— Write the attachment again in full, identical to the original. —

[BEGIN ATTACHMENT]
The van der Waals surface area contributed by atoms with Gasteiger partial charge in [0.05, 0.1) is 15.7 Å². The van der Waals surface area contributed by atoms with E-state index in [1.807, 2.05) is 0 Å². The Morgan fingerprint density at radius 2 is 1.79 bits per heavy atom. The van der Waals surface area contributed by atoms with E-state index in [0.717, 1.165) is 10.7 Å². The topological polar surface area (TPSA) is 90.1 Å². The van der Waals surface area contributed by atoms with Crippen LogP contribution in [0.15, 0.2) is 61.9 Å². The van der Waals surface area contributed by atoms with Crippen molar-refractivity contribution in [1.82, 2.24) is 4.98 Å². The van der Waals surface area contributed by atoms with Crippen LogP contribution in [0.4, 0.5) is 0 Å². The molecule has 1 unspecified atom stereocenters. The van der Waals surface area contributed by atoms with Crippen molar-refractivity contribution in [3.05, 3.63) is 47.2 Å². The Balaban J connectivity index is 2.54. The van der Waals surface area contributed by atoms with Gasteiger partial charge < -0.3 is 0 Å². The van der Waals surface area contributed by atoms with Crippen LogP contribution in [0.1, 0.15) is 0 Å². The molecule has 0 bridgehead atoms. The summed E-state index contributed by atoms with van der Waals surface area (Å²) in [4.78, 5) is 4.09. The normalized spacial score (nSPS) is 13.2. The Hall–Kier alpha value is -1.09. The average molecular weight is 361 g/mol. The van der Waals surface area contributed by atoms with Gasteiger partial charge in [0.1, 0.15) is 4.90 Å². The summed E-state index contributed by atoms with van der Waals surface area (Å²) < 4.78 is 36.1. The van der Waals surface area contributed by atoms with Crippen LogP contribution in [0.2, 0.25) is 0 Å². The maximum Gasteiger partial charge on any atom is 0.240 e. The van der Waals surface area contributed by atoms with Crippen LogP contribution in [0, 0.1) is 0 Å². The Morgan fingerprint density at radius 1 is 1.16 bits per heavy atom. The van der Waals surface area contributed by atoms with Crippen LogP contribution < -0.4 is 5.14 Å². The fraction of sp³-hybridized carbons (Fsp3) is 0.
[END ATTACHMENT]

The van der Waals surface area contributed by atoms with Gasteiger partial charge in [0.05, 0.1) is 15.7 Å². The van der Waals surface area contributed by atoms with E-state index in [1.807, 2.05) is 0 Å². The Morgan fingerprint density at radius 2 is 1.79 bits per heavy atom. The van der Waals surface area contributed by atoms with E-state index in [0.717, 1.165) is 10.7 Å². The topological polar surface area (TPSA) is 90.1 Å². The van der Waals surface area contributed by atoms with Crippen LogP contribution in [0.15, 0.2) is 61.9 Å². The van der Waals surface area contributed by atoms with Crippen molar-refractivity contribution in [1.82, 2.24) is 4.98 Å². The van der Waals surface area contributed by atoms with Crippen LogP contribution in [0.4, 0.5) is 0 Å². The molecule has 1 unspecified atom stereocenters. The van der Waals surface area contributed by atoms with Crippen molar-refractivity contribution in [3.05, 3.63) is 47.2 Å². The Balaban J connectivity index is 2.54. The van der Waals surface area contributed by atoms with Gasteiger partial charge < -0.3 is 0 Å². The van der Waals surface area contributed by atoms with Crippen LogP contribution in [0.1, 0.15) is 0 Å². The molecule has 0 bridgehead atoms. The summed E-state index contributed by atoms with van der Waals surface area (Å²) in [4.78, 5) is 4.09. The normalized spacial score (nSPS) is 13.2. The Hall–Kier alpha value is -1.09. The average molecular weight is 361 g/mol. The van der Waals surface area contributed by atoms with Gasteiger partial charge in [0.1, 0.15) is 4.90 Å². The summed E-state index contributed by atoms with van der Waals surface area (Å²) < 4.78 is 36.1. The van der Waals surface area contributed by atoms with Crippen LogP contribution in [0.2, 0.25) is 0 Å². The maximum Gasteiger partial charge on any atom is 0.240 e. The van der Waals surface area contributed by atoms with Crippen LogP contribution in [0, 0.1) is 0 Å². The Morgan fingerprint density at radius 1 is 1.16 bits per heavy atom. The van der Waals surface area contributed by atoms with Crippen LogP contribution < -0.4 is 5.14 Å². The fraction of sp³-hybridized carbons (Fsp3) is 0.